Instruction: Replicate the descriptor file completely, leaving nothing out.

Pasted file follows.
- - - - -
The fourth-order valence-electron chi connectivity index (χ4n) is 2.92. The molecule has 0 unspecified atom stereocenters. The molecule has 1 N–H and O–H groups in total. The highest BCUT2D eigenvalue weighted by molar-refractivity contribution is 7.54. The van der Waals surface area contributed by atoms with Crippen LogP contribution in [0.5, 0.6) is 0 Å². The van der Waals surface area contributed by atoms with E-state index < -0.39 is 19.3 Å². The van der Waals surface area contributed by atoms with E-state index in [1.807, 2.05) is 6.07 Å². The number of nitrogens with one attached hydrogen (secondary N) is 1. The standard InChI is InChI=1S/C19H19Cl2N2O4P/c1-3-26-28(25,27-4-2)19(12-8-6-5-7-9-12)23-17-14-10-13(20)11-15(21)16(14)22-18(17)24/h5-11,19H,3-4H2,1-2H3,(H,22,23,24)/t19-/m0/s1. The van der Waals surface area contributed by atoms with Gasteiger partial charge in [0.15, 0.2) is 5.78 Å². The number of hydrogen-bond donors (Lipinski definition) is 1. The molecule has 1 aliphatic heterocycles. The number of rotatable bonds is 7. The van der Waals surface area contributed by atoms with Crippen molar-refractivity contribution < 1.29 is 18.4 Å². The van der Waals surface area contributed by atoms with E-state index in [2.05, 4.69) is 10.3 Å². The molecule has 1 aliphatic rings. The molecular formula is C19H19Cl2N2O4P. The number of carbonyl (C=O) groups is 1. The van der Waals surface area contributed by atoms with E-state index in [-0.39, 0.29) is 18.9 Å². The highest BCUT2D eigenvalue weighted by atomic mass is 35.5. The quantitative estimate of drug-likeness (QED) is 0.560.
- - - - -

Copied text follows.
The fourth-order valence-electron chi connectivity index (χ4n) is 2.92. The molecule has 0 unspecified atom stereocenters. The molecule has 1 N–H and O–H groups in total. The highest BCUT2D eigenvalue weighted by molar-refractivity contribution is 7.54. The van der Waals surface area contributed by atoms with Crippen LogP contribution in [0.5, 0.6) is 0 Å². The van der Waals surface area contributed by atoms with E-state index < -0.39 is 19.3 Å². The van der Waals surface area contributed by atoms with E-state index in [1.807, 2.05) is 6.07 Å². The number of nitrogens with one attached hydrogen (secondary N) is 1. The standard InChI is InChI=1S/C19H19Cl2N2O4P/c1-3-26-28(25,27-4-2)19(12-8-6-5-7-9-12)23-17-14-10-13(20)11-15(21)16(14)22-18(17)24/h5-11,19H,3-4H2,1-2H3,(H,22,23,24)/t19-/m0/s1. The van der Waals surface area contributed by atoms with Gasteiger partial charge in [0.15, 0.2) is 5.78 Å². The number of hydrogen-bond donors (Lipinski definition) is 1. The molecule has 1 aliphatic heterocycles. The number of rotatable bonds is 7. The van der Waals surface area contributed by atoms with Crippen molar-refractivity contribution < 1.29 is 18.4 Å². The van der Waals surface area contributed by atoms with E-state index in [2.05, 4.69) is 10.3 Å². The molecule has 1 aliphatic rings. The molecular formula is C19H19Cl2N2O4P. The number of carbonyl (C=O) groups is 1. The van der Waals surface area contributed by atoms with E-state index in [-0.39, 0.29) is 18.9 Å². The highest BCUT2D eigenvalue weighted by atomic mass is 35.5. The quantitative estimate of drug-likeness (QED) is 0.560.